Owning a Mini Cooper is all about the possession of cake and the consuming thereof. Although priced for Dairy Queen’s freezer, this cake takes ingredients from one of the best cake-makers in the world. The pastry chefs hail from the land of the Ultimate Driving Machine. The basic Mini – like the original – is meant to be eaten, I mean…. driven – with gusto.
Moderate levels of horsepower and torque work well when weight is kept in check. A turbocharged Cooper S, though plenty entertaining when driven aggressively, isn’t necessary in order to have fun in daily circumstances. Meanwhile the Clubman is a mite fugly and the Convertible a touch bloated. In other words, don’t be put off by the Mini Cooper’s diminutive stature or its less stimulating straight-line pull. This is a car built for corners.
Don’t bother passing judgment on the price per square foot ratio, either. Standard features and dynamics make up for a lack of rear seat space and the nearly absent aperture astern. Besides, the Mini wouldn’t be a Mini if it weren’t mini. Even a hint of obesity would have ruinous effects on the Mini Cooper’s steering and its ability to soak up bumps. So a small cake it is, but a very pretty and tasty cake indeed. Bon appetit.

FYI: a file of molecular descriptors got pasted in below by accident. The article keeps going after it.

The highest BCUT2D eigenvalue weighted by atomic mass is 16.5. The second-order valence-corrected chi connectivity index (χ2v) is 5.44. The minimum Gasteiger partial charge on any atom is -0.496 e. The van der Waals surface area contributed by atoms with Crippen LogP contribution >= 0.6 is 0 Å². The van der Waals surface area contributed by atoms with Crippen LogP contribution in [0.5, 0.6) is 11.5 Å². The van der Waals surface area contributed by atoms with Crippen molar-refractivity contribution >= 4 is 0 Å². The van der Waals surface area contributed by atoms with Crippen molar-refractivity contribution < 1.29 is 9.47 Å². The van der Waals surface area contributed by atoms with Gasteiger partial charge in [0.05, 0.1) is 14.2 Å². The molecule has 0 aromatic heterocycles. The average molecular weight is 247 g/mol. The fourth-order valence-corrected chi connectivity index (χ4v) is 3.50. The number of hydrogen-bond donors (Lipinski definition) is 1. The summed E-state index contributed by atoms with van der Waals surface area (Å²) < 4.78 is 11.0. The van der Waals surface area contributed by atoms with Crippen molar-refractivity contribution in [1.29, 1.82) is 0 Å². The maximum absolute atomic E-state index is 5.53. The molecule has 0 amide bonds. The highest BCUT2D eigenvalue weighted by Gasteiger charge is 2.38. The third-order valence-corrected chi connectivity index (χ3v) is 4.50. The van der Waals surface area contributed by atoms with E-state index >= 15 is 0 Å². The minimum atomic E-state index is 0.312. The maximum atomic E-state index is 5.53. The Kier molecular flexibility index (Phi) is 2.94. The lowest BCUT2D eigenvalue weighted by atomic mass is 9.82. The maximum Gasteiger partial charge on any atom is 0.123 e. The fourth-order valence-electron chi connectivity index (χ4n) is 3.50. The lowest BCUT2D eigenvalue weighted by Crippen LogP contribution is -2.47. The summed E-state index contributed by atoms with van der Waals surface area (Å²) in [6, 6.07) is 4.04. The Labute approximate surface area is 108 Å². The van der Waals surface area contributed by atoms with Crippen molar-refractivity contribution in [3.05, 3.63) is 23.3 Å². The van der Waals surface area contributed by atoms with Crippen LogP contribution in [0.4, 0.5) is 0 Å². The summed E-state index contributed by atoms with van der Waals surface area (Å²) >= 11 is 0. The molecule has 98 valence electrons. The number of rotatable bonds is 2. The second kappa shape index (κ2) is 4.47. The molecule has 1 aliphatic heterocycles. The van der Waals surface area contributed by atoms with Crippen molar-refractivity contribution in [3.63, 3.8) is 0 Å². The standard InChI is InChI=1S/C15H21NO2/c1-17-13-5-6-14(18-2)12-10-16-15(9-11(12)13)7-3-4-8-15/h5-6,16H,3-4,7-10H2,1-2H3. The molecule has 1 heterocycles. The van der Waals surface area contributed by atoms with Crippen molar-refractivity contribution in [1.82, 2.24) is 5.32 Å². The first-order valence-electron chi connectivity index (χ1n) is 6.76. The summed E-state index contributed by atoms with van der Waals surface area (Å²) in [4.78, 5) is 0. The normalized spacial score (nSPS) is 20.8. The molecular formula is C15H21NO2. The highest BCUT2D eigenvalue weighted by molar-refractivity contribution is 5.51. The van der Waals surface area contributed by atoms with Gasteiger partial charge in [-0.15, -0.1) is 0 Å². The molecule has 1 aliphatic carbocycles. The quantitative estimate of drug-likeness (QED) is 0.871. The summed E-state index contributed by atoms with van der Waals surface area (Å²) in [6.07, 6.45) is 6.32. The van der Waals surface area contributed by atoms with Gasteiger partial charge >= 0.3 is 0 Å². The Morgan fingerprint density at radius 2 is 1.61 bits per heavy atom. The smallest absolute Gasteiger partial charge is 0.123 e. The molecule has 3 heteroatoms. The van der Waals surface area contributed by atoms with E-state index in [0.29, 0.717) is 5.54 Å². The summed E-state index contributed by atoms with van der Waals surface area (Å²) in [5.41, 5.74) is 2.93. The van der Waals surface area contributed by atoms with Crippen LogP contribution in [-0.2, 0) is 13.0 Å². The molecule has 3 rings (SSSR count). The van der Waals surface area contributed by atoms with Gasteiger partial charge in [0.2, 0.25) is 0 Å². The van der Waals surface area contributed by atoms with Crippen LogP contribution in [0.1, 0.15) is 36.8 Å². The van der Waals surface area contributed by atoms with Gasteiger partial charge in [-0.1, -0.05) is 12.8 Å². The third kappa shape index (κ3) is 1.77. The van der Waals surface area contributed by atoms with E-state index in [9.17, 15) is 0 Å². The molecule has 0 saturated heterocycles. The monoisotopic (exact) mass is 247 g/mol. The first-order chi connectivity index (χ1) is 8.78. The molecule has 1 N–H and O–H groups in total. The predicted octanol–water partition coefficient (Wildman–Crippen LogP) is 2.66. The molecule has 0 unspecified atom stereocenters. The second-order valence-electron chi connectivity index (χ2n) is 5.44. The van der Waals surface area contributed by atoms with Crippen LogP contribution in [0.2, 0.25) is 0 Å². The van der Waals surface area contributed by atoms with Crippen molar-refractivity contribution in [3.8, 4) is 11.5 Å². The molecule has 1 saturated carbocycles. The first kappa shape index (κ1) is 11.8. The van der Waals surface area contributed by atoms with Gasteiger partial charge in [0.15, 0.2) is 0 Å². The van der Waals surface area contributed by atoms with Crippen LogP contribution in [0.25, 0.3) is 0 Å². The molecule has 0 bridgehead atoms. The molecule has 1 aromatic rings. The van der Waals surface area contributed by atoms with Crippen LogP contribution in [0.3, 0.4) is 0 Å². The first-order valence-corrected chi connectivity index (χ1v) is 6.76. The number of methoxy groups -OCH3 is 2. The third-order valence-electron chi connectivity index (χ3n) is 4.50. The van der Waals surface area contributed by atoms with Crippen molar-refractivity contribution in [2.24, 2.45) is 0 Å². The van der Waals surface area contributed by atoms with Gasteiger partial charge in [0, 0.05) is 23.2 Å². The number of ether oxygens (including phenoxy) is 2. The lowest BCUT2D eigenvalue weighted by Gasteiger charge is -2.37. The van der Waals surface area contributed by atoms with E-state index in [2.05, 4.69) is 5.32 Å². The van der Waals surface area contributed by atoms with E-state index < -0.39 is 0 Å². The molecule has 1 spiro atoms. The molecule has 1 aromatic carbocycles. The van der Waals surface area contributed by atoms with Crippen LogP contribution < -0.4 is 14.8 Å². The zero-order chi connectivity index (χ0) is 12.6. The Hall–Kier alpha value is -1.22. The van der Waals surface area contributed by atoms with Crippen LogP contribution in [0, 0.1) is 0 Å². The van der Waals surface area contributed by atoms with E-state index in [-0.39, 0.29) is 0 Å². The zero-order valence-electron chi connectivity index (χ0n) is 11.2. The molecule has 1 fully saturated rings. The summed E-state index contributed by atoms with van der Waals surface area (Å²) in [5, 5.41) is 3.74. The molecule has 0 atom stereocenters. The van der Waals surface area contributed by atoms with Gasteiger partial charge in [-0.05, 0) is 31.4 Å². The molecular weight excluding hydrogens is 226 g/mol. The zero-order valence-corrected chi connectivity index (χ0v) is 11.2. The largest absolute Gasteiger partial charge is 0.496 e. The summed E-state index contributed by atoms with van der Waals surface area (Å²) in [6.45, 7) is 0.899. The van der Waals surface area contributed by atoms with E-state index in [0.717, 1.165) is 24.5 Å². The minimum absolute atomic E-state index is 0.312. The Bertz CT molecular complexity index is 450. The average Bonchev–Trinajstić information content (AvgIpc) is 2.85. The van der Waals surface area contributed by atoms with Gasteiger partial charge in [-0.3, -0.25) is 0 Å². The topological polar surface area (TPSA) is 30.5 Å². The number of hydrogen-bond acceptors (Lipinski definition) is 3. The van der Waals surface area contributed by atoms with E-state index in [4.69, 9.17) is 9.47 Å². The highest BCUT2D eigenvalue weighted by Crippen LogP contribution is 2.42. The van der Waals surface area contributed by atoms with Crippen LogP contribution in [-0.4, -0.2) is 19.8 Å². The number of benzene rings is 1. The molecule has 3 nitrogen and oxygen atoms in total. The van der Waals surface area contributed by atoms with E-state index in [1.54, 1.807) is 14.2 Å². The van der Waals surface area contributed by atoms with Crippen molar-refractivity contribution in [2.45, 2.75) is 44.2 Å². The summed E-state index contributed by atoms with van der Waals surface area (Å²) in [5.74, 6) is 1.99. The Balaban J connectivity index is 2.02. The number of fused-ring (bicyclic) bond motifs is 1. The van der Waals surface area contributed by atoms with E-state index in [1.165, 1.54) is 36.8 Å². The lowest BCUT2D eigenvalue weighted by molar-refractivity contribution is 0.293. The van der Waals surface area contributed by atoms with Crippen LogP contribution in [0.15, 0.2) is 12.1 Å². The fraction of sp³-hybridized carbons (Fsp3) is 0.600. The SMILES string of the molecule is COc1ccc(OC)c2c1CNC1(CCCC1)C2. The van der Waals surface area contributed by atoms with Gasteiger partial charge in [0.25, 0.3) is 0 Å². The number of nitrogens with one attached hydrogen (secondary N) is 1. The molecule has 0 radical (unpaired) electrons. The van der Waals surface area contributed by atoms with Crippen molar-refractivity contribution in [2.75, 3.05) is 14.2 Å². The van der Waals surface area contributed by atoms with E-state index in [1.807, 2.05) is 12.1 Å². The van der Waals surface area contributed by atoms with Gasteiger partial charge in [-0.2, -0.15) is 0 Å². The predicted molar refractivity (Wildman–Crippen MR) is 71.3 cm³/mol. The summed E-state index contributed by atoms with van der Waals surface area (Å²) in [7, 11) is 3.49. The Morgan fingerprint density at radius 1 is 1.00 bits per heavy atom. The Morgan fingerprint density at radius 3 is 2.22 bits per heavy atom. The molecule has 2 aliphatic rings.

Engines: 118 horsepower; 114 lb-ft of torque from a 1.6L inline-four
Base USD Price: $18,800
City Mileage: 25-28 mpg
Sales Stats: After the first eleven months of ’09 had passed by, BMW announced that Mini had sold 198,163 variations of the One, D, Cooper, and S worldwide. Compared with global leaders like the Ford F-Series, Toyota Corolla, Volkswagen Golf, and Ford Focus…. that’s nothing. But for a profit haven like Mini, even a decrease in November still means Mini sales in America topped 2,500.